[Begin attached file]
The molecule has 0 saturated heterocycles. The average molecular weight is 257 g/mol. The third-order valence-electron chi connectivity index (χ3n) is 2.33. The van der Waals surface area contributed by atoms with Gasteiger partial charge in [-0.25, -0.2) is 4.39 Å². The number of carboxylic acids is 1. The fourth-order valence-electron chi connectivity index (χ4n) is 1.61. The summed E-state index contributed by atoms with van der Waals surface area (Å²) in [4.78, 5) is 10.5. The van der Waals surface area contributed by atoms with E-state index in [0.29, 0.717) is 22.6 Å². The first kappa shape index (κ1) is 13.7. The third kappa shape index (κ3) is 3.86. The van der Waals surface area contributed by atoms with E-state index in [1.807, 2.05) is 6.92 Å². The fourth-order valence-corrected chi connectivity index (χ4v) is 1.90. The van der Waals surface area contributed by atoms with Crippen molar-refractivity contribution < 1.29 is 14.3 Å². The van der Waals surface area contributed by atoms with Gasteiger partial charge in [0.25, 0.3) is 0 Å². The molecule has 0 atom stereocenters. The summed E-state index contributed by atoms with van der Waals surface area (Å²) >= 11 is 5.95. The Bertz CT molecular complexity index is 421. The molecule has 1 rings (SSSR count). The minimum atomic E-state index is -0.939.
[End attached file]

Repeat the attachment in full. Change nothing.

The molecule has 0 saturated heterocycles. The average molecular weight is 257 g/mol. The third-order valence-electron chi connectivity index (χ3n) is 2.33. The van der Waals surface area contributed by atoms with Gasteiger partial charge in [-0.25, -0.2) is 4.39 Å². The number of carboxylic acids is 1. The fourth-order valence-electron chi connectivity index (χ4n) is 1.61. The summed E-state index contributed by atoms with van der Waals surface area (Å²) in [4.78, 5) is 10.5. The van der Waals surface area contributed by atoms with E-state index in [0.29, 0.717) is 22.6 Å². The first kappa shape index (κ1) is 13.7. The third kappa shape index (κ3) is 3.86. The van der Waals surface area contributed by atoms with E-state index in [1.807, 2.05) is 6.92 Å². The fourth-order valence-corrected chi connectivity index (χ4v) is 1.90. The van der Waals surface area contributed by atoms with Crippen molar-refractivity contribution < 1.29 is 14.3 Å². The van der Waals surface area contributed by atoms with Gasteiger partial charge in [0.25, 0.3) is 0 Å². The molecule has 0 atom stereocenters. The summed E-state index contributed by atoms with van der Waals surface area (Å²) >= 11 is 5.95. The Bertz CT molecular complexity index is 421. The molecule has 1 rings (SSSR count). The minimum atomic E-state index is -0.939.